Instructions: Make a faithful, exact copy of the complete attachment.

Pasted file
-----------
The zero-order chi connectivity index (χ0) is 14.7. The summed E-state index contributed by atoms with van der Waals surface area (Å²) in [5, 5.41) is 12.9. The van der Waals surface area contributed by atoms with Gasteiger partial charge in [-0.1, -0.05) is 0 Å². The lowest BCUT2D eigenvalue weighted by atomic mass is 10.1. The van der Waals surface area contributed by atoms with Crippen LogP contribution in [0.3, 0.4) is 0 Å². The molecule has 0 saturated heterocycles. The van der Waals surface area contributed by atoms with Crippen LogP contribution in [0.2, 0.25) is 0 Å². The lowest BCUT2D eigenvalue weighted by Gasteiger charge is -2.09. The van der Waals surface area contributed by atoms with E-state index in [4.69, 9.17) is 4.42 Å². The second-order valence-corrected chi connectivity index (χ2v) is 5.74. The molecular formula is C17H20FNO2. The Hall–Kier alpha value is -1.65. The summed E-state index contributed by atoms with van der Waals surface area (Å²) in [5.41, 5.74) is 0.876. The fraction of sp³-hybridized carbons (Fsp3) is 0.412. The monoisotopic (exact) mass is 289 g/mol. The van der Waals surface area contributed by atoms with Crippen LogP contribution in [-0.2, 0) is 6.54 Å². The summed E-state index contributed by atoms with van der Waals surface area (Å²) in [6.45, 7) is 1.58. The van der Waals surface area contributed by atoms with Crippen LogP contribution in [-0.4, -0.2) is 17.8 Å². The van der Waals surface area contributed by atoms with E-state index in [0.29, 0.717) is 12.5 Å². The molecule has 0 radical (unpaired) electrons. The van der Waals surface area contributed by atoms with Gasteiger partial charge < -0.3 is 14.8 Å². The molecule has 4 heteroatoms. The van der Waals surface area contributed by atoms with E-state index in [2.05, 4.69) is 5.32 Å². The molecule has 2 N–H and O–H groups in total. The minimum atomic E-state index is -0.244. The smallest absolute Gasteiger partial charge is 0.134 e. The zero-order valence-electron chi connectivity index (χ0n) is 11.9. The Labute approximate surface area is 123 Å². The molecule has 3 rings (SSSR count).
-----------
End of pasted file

The zero-order chi connectivity index (χ0) is 14.7. The summed E-state index contributed by atoms with van der Waals surface area (Å²) in [5, 5.41) is 12.9. The van der Waals surface area contributed by atoms with Gasteiger partial charge in [-0.1, -0.05) is 0 Å². The lowest BCUT2D eigenvalue weighted by atomic mass is 10.1. The van der Waals surface area contributed by atoms with Crippen LogP contribution in [0.3, 0.4) is 0 Å². The molecule has 0 saturated heterocycles. The van der Waals surface area contributed by atoms with Crippen LogP contribution in [0.2, 0.25) is 0 Å². The lowest BCUT2D eigenvalue weighted by Gasteiger charge is -2.09. The van der Waals surface area contributed by atoms with E-state index in [4.69, 9.17) is 4.42 Å². The second-order valence-corrected chi connectivity index (χ2v) is 5.74. The molecular formula is C17H20FNO2. The Hall–Kier alpha value is -1.65. The summed E-state index contributed by atoms with van der Waals surface area (Å²) in [5.41, 5.74) is 0.876. The fraction of sp³-hybridized carbons (Fsp3) is 0.412. The monoisotopic (exact) mass is 289 g/mol. The van der Waals surface area contributed by atoms with Crippen LogP contribution in [-0.2, 0) is 6.54 Å². The summed E-state index contributed by atoms with van der Waals surface area (Å²) in [6.45, 7) is 1.58. The van der Waals surface area contributed by atoms with Crippen LogP contribution in [-0.4, -0.2) is 17.8 Å². The van der Waals surface area contributed by atoms with E-state index in [0.29, 0.717) is 12.5 Å². The molecule has 0 radical (unpaired) electrons. The van der Waals surface area contributed by atoms with Gasteiger partial charge < -0.3 is 14.8 Å². The molecule has 4 heteroatoms. The van der Waals surface area contributed by atoms with E-state index in [2.05, 4.69) is 5.32 Å². The molecule has 2 N–H and O–H groups in total. The minimum atomic E-state index is -0.244. The smallest absolute Gasteiger partial charge is 0.134 e. The zero-order valence-electron chi connectivity index (χ0n) is 11.9. The Labute approximate surface area is 123 Å². The molecule has 3 rings (SSSR count).